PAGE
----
Like CGWB, state government’s Karnataka Groundwater Authority (KGA) has also notified Bangalore as overexploited. Officials at the state authority admitted to Citizen Matters that Bangalore’s condition is pathetic, however, they also say that a blanket ban just cannot be enforced.
Water mafia seeks no permission for bore wells
Dr K M Najeeb, Regional Director of CGWB, says, “Since November, we have not given borewell permission to industries anywhere in Bangalore as it is a notified area. When people came to apply, we would tell them about the new rule, and hence there has been no applications recently.”
But when it comes to thousands of Bangalore’s tanker water companies that roam the streets, there have never been any applications, both before or after the notification. “No tanker companies have ever applied to us. But we don’t have punitive powers, and hence never took action. Only the Pollution Control Board (KSPCB) can take action in case of complaints,” says Najeeb.
The process is that, when an industry comes up, it has to take some permissions from KSPCB. If a bore well is needed, KSPCB will ask the applicant to get permission for this from CGWB (and now from the KGA). CGWB scientists will check the area and send a report to the central authority in Haryana who will take the final decision. “If there is no permission, applicant should arrange for water from BWSSB,” says Najeeb.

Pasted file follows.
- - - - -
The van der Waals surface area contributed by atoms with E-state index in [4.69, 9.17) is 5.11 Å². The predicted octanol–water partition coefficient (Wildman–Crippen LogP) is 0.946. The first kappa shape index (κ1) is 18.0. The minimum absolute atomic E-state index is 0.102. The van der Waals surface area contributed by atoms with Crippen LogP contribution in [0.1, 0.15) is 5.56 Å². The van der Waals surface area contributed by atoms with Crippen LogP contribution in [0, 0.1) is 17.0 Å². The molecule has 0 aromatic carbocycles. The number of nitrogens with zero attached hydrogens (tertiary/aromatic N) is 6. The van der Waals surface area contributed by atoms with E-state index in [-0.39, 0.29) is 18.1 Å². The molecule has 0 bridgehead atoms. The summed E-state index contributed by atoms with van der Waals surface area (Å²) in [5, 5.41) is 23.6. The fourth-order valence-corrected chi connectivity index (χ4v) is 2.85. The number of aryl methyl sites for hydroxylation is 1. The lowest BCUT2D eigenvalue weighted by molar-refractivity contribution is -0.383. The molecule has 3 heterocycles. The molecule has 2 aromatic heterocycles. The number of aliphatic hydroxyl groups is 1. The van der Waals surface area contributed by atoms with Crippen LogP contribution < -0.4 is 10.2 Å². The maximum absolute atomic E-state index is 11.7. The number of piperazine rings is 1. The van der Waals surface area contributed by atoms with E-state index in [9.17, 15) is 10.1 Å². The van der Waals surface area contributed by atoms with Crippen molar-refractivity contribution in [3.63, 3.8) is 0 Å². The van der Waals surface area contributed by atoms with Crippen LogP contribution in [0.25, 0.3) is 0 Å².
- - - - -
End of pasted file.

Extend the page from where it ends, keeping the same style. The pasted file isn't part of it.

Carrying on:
Constructions that have no arrangement for water
In the meantime, as the city teeters on a crisis, there are major industries coming up in the city without even disclosing their source of water.
Citizen Matters had earlier reported about Manipal ETA Infotech, a 72-acre SEZ-cum-township coming up in Agaram village near Koramangala. This project, a joint venture by Mantri Developers and Century Group, got BWSSB NOC for only 1.8 lakh sq ft of built-up area. The total built-up area for the project is a humongous 145 lakh sq ft.
It is not clear where water will come from, for the major part of the project – SEZ, hotels, and other businesses. Citizen Matters enquired with Mantri Developers about whether they will dig bore wells in the area, but the company has not responded. Even if they dig bore wells, the water requirement for the project is so high – about 4.5 Million Litres per Day – that it will completely dry up the groundwater table in this residential area.
On the other hand, CGWB’s 2009 study named ‘Dynamic Groundwater Resources of Karnataka’ – based on which it notified Bangalore – threw up scary statistics. The study shows that, of all the 30 districts in the state, the net annual ground water availability was lowest in Bangalore. It was only 1.17 million litres, while the state average was 4.9 million litres. The highest was in Belgaum, over 11 million litres.
Bangalore was also the second highest in the extent of groundwater exploitation. Exploiting groundwater at about 142% of the actual recharge, it came second only to Kolar. The usage of Bangalore Rural was also high, at 132%. The state average was only 67.5%.
Cannot impose blanket ban: KGA
Like CGWB, KGA has also notified overexploited areas. Last August, KGA notified 35 such taluks in the state. Not surprisingly, entire Bangalore Urban and Rural districts are covered in this list too.